5. Processing and accessioning of archival material

Sound recordings rarely come in such a form that they can immediately be stored in the recommended fashion, and so the production of archival or security copies lies at the heart of the work of archival processing. While this work is being done recordings can also be re-examined to establish whether the whole of the raw material or just a selection should be kept. The watchword in this process should always be to alter the actual recording as little as possible. Recordings should retain their original length; for instance, if several songs were performed and recorded one after another, then the whole recording should be kept as an integral unit. Comments and reactions at the beginning and end of a recording can often be very revealing and, therefore, should also be copied. One should always avoid any element of aesthetic filtering when transferring a recording although, of course, a written note should be kept of any of the technical shortcomings of the original.

The best method of keeping tapes (an important point for retrieval purposes) has proved to be that of copying the recordings onto reasonably sized spools (minimum 18 cm diameter) in the sequence in which they were recorded or accessioned and to use signals on the tape to distinguish individual recordings from one another (see also the technical chapter of this publication). Accessioning should follow a single numerical sequence, because even small institutions will find it difficult in the long run to continue classifying recordings according to regions, groups, informants or content. This method also mixes up recordings of different technical origins, making technical quality control impossible. What is more, if one classifies material according to cultural theories, these arrangements may often become obsolete.

In contrast to libraries, where catalogues are just used to locate fairly standard and well described published items, academic research archives are obliged to employ more complex methods of registering the contents of their holdings. For this the best method to use is a form resembling a questionnaire, giving details of the production of the recording, its content, what textual and musical transcriptions have been made and what illustrative or photographic documentation accompanies it. In multi-disciplinary archives these forms need to be relatively open-ended but, in institutions bound by limits of subject matter and region, very detailed lists of headings can be worked out.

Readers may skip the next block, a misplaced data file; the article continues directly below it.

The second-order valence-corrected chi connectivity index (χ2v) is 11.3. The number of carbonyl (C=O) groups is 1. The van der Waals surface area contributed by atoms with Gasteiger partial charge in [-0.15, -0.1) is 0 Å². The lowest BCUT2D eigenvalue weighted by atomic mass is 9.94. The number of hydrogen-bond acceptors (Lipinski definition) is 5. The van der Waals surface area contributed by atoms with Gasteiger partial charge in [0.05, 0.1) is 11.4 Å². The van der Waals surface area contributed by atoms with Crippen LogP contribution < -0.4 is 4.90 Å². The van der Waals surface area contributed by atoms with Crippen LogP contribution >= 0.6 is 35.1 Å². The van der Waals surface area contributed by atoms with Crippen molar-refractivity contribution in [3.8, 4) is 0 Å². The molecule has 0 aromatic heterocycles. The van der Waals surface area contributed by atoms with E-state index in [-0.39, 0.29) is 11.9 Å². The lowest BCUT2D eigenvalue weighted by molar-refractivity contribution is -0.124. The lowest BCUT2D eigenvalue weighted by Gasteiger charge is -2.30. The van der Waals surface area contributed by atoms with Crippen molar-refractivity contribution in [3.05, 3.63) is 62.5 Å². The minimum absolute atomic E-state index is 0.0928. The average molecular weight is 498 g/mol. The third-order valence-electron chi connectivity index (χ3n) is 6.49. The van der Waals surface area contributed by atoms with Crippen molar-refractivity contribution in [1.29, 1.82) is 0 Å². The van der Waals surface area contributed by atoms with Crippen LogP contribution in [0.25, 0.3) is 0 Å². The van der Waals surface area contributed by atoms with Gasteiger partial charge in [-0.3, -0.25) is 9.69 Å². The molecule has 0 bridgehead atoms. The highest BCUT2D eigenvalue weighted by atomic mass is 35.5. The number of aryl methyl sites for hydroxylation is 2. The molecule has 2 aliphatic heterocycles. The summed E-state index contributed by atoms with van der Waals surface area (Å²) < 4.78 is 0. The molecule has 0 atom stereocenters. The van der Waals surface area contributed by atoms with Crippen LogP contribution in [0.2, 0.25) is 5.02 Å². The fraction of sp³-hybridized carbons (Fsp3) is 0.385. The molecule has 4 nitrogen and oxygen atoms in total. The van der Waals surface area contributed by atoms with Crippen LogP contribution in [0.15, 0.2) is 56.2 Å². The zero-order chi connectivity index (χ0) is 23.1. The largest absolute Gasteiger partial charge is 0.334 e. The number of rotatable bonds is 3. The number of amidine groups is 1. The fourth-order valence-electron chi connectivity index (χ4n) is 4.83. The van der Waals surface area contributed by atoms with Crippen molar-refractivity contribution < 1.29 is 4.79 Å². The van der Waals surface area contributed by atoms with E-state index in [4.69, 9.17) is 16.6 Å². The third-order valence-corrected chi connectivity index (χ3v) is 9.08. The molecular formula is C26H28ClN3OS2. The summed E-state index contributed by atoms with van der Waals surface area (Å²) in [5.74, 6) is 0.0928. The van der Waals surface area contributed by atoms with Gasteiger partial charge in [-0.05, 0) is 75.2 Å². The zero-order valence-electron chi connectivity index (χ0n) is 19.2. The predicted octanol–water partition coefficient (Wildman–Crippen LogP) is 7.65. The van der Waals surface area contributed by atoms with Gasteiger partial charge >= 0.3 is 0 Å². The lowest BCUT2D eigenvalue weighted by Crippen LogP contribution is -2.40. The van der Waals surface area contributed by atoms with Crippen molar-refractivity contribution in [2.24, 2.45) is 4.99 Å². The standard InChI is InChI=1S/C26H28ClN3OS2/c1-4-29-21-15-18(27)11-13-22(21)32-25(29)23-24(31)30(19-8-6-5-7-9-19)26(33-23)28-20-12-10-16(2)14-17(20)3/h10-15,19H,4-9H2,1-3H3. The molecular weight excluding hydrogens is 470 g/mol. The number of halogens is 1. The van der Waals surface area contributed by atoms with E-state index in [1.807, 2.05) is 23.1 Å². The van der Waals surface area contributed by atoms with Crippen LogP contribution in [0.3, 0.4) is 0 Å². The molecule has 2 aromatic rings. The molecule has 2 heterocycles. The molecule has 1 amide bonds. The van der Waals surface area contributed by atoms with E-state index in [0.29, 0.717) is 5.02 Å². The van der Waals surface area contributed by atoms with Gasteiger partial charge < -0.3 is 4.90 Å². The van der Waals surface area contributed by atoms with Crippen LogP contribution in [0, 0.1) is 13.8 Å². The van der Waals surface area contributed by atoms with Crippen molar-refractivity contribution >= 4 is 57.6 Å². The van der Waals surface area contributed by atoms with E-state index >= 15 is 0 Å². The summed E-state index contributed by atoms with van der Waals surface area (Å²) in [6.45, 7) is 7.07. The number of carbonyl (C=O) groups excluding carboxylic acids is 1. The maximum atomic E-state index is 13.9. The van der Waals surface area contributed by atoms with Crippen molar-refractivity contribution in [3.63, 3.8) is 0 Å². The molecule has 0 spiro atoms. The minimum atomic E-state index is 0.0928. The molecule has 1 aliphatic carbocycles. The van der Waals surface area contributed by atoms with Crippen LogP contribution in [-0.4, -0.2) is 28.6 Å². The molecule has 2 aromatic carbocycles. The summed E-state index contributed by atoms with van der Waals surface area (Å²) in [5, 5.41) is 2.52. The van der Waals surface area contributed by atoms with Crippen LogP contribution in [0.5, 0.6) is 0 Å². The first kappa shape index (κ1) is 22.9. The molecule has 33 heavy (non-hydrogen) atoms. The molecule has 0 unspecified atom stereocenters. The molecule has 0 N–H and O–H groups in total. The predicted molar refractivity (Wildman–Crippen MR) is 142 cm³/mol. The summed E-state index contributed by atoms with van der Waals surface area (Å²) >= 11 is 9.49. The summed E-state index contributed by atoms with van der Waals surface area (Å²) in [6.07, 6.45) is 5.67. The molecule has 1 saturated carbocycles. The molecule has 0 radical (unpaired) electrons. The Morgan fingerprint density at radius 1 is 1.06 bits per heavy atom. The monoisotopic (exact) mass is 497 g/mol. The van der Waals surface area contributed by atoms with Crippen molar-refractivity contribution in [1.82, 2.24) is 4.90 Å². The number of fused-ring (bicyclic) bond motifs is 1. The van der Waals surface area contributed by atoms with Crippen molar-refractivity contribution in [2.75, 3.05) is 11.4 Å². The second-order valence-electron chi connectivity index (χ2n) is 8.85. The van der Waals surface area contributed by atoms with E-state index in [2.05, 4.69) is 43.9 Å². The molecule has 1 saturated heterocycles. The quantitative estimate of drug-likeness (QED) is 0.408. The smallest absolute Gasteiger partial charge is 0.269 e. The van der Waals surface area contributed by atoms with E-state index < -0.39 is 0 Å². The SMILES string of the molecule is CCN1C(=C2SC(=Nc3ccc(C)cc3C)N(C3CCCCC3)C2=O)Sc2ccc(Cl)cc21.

The question of what form indices should take is something which has to be decided according to the scope and content of the archive. In the field of ethnomusicology, it is the performing musician who normally takes on the role of composer in Western classical music and so he will be the focal point of any finding aid. Performers should be classified according to ethnic groups, but cross-references should always be made according to neutral geographical and political headings. In regional archives, specializing in traditional music, the range of such indices should go down to the level of individual villages and parts of villages. There is also every sense in indexing collections according to musical instruments, musical styles and genres, and perhaps titles in the case of instrumental pieces and songs. Difficulties arise when attempts are made to index collections on the basis of the socio-cultural context of the music, because the categories in each case will be determined by the culture in question and the outlook of the researcher, both of which factors may change with time. The best index, therefore, will be one which does not over-emphasise detail and, in the absence of an anthropological thesaurus, one whose content is not too closely bound to one school of research.

A standardized system of classification along the lines of that used by librarians for indexing books is probably a long way off yet, and for the moment the problems of cataloguing edited source material (such as musical records) alongside books, using the same standard scheme for both, are enormous. Ethnographic acoustic material, which in part calls for completely different classification criteria, is likely to resist any binding form of standardization for a long time to come. Of course, as far as the user is concerned, the most convenient form of access to information is likely to remain the computer. Computers, however, only really serve any purpose if they are to be used for dealing with a massive complex of subject matter and if rapid information retrieval is genuinely necessary, in which circumstances utility and expense are balanced against each other.